This story was originally published by The Guardian and appears here as part of the Climate Desk collaboration.

A herd of cows has been “potty-trained” in an experiment that scientists say could pave the way for more environmentally friendly farms.

Waste from cattle farms often contaminates soil and waterways and contributes to greenhouse gas emissions and the acidification of soil. For this reason, toilet-training cattle has long been viewed as desirable, but several previous attempts have been unsuccessful.

In the latest study, scientists tried a method they called the MooLoo approach to teach calves to use a toilet area in their barn, meaning that urine could be collected and treated.

“Cattle, like many other animals, are quite clever, and they can learn a lot,” said Jan Langbein, an animal psychologist at the Research Institute for Farm Animal Biology (FBN) in Germany. “Why shouldn’t they be able to learn how to use a toilet?”

The calves were trained via a system of rewards and mild punishments. When they urinated in the assigned area, they were given a sweet drink or some mashed barley, and when they relieved themselves elsewhere, they were surprised by a short blast of water from above.

Within a few weeks, after about 15 training sessions, 11 of the 16 calves in the experiment had been successfully toilet-trained, according to the study published in the journal Current Biology. The five calves who were not reliably trained probably just needed more time to master the skill, the authors suggested. Langbein said a future ambition would be to teach cows to also defecate in a toilet area.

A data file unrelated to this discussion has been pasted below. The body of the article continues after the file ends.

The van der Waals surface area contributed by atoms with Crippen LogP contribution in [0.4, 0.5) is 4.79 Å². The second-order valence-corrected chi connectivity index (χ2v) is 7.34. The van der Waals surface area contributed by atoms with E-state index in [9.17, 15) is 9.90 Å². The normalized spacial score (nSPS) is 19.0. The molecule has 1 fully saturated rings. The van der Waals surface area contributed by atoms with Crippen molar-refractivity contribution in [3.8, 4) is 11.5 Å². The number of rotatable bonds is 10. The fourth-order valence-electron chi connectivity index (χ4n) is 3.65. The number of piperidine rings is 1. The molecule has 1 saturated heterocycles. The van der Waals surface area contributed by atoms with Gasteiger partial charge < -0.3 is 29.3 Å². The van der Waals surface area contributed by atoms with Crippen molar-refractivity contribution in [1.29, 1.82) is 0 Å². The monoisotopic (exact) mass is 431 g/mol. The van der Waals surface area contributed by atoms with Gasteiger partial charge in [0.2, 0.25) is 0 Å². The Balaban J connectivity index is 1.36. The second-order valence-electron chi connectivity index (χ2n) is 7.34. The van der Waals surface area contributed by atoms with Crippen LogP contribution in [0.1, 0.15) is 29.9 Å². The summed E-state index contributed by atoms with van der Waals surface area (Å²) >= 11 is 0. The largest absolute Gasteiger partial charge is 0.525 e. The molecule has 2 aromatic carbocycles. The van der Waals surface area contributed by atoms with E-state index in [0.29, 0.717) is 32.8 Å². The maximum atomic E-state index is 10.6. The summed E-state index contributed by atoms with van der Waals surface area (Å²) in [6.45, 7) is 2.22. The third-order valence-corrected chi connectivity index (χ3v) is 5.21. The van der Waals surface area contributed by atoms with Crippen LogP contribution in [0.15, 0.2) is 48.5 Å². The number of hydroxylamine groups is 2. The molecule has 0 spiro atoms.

The team is now working to create an automated system that could be used to train calves with almost no intervention from farmers. “We want to develop some kind of sensor technology, which is all-inclusive,” said Langbein. He said that his hope was that “in a few years, all cows will go to a toilet.”

The ammonia produced in cow urine doesn’t directly contribute to the climate crisis, but when it leaches into the soil, microbes convert it into nitrous oxide, which is the third most significant greenhouse gas after methane and carbon dioxide. Agriculture is the largest source of ammonia emissions, with livestock farming making up more than half of that contribution.

According to Langbein, initial estimates suggest that if 80 per cent of cattle urine was collected from a barn, the ammonia emissions would be reduced by more than half.